# Sample Processing

(diff) ← Older revision | Latest revision (diff) | Newer revision → (diff)

Although the majority of water samples collected from surface and reservoir bottles sites look "clean", a certain amount of sample preparation must be done on the samples before lab analyses are started.

## Sample Preparation for Metal Analysis

Water samples arrive in 1-Liter plastic bottles. For metals analysis, a portion of each sample is removed and placed into a new, 250-mL plastic bottle with screw top lid. To this smaller aliquot, we add a solution of nitric acid (HNO3) in order to reduce the pH of the sample to < 2. This helps to keep metal cations (M+) dissolved for further analysis.

When ready to analyze, a small portion of the acidified sample (~15 mL) is filtered through a 0.45-${\displaystyle \mu m}$ syringe filter disk into a sample test tube and capped. Filtration is necessary to remove any suspended solids or biologics present that may harm the instrument used for analysis.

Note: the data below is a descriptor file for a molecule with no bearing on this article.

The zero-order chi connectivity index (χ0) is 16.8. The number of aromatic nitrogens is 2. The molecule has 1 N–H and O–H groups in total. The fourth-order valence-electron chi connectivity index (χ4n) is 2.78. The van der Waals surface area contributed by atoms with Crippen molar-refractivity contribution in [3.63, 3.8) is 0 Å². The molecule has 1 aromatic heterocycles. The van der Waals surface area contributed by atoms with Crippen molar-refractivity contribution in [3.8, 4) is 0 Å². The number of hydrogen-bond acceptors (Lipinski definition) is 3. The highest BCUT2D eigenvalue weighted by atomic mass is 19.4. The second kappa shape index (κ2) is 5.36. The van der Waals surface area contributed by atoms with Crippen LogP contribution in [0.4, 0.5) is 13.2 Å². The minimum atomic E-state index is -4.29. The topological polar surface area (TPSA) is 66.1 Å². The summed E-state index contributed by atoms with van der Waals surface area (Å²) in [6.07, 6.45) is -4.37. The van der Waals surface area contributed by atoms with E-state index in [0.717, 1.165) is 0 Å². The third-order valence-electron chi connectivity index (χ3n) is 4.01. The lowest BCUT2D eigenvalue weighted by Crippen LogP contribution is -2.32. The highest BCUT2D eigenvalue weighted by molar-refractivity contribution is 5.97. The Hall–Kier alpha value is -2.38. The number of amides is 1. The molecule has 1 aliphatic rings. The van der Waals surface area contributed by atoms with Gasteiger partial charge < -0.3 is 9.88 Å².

## Sample Preparation for TDS and Salts Analyses

When ready to analyze a sample for dissolved anionic salt constituents (e.g., chloride, nitrate, etc.), a small portion of the non-acidified sample (~15 mL) is filtered through a 0.45-${\displaystyle \mu m}$ syringe filter disk into a sample test tube and capped. Filtration is necessary to remove any suspended solids or biologics present that may harm the instrument used for analysis.

When ready to analyze a sample for total dissolved solids (TDS), a larger portion (~110 mL) of the non-acidified sample is filtered through a 0.45-${\displaystyle \mu m}$ syringe filter disk. Then 100 mL of this filtered sample is placed into a porcelain drying crucible to carry out the remainder of the analysis. For TDS, we filter samples to remove any suspended solids that would add mass to the final calculation and provide an error.

## Notes

HomeMethodsField Data HomeLab Data Home